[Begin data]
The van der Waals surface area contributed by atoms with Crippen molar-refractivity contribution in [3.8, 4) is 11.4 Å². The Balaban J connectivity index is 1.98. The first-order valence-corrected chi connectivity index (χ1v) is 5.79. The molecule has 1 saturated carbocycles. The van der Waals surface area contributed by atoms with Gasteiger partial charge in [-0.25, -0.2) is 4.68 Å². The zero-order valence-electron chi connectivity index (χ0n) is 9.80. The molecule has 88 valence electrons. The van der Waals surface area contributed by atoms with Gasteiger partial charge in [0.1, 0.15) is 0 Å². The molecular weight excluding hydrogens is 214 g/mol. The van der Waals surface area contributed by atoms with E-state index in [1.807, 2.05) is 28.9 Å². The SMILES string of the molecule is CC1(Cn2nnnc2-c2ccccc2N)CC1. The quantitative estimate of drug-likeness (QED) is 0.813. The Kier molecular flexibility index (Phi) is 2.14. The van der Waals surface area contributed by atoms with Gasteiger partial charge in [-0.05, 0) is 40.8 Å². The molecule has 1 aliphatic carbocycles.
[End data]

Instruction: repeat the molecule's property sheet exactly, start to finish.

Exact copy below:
The van der Waals surface area contributed by atoms with Crippen molar-refractivity contribution in [3.8, 4) is 11.4 Å². The Balaban J connectivity index is 1.98. The first-order valence-corrected chi connectivity index (χ1v) is 5.79. The molecule has 1 saturated carbocycles. The van der Waals surface area contributed by atoms with Gasteiger partial charge in [-0.25, -0.2) is 4.68 Å². The zero-order valence-electron chi connectivity index (χ0n) is 9.80. The molecule has 88 valence electrons. The van der Waals surface area contributed by atoms with Gasteiger partial charge in [0.1, 0.15) is 0 Å². The molecular weight excluding hydrogens is 214 g/mol. The van der Waals surface area contributed by atoms with E-state index in [1.807, 2.05) is 28.9 Å². The SMILES string of the molecule is CC1(Cn2nnnc2-c2ccccc2N)CC1. The quantitative estimate of drug-likeness (QED) is 0.813. The Kier molecular flexibility index (Phi) is 2.14. The van der Waals surface area contributed by atoms with Gasteiger partial charge in [-0.05, 0) is 40.8 Å². The molecule has 1 aliphatic carbocycles.